Film 2015 - YouTube - Tommy Wildcat or Osiyo.Tv 4th Episode to see Wildcat's May 2015 Segment of OSiyo TV. filmed at the United States Capitol, National Museum American Indian, Washington D.C. & Sequoyah Indian high school, Cherokee Nation Tahlequah Oklahoma.

Washington D.C. 2015 performance National Museum American Indian Performance.

Northeastern State University 2014 Graduate, Bachelor - Major Cherokee Studies, Minor - American Indian Studies.

YouTube Tommy Wildcat Video Documentary with Kristin Dickerson KTUL "8" Oklahoma Journalism Award 2014.

MC-Master of ceremonies, at the 175th anniversary of the "Trail Of Tears" memorial, 5/18/2013, New Echota state historic site, Calhoun Georgia.

Oklahoma Magazine - Featured Photo - "Keeping A Legacy" August 2013.

2012-2014 Three (3) consecutive appearances to Perform for the Cherokee Nation Principal Chiefs's "State of the Nation Address'

Six-6 Venues in our Washington D.C. 3-National Museum of American Indian, Library of Congress, Grand Opening, American History Museum.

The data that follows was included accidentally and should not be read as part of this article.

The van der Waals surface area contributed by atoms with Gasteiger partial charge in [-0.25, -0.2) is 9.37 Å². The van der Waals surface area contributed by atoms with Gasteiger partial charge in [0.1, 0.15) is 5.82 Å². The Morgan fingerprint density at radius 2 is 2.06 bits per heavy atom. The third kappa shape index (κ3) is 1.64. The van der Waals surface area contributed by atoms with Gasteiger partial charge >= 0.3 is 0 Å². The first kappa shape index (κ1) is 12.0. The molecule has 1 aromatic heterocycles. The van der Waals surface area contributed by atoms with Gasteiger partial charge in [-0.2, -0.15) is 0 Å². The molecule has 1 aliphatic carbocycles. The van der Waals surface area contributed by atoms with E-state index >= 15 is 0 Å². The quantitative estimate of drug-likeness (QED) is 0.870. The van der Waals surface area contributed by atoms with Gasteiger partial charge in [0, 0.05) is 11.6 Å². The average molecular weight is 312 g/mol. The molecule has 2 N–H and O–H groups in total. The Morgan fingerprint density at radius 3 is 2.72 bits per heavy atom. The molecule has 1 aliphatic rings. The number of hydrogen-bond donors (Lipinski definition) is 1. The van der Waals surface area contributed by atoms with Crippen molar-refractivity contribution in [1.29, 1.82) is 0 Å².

Tommy Wildcat's family appears in National Geographic magazine's September 2005 issue where Tommy holds his nephew, Skylar Wildcat.[2] His father, Tom Wildcat was designated a Cherokee National Treasure in 1995 for his skill in making turtle shell shakers and featured on the American Express commercial Charge Against Hunger 1995 aired during the Beatles anthology.[3][4]

Music[edit]

Turtleshell rattle made by Tommy Wildcat

Facebook or Utube "Tommy Wildcat," to hear & see flute music & Documentary.

A self-taught composer of flute songs, Tommy has learned traditional vocal songs of his tribe from his father, Tom W. Wildcat.[5] Tommy hand makes authentic five-hole Cherokee river cane flutes. He was awarded "Flutist of the Year" at the "2002" Native American music Awards.

Tommy Wildcat's company, A Warrior's Production, has produced four full-length albums. His first was released in 1995.[1] His albums are distributed through several Native American distributors. He has traveled and toured extensively, including 4 tours in Europe, 17 tours in Hawaii, 5 Washington D.C performances, 5 times to the New Orleans Jazz Festival, 17 NCAA University's, 37 College's total, numerous festivals and pow-wows, and, special venue appearances across the United States.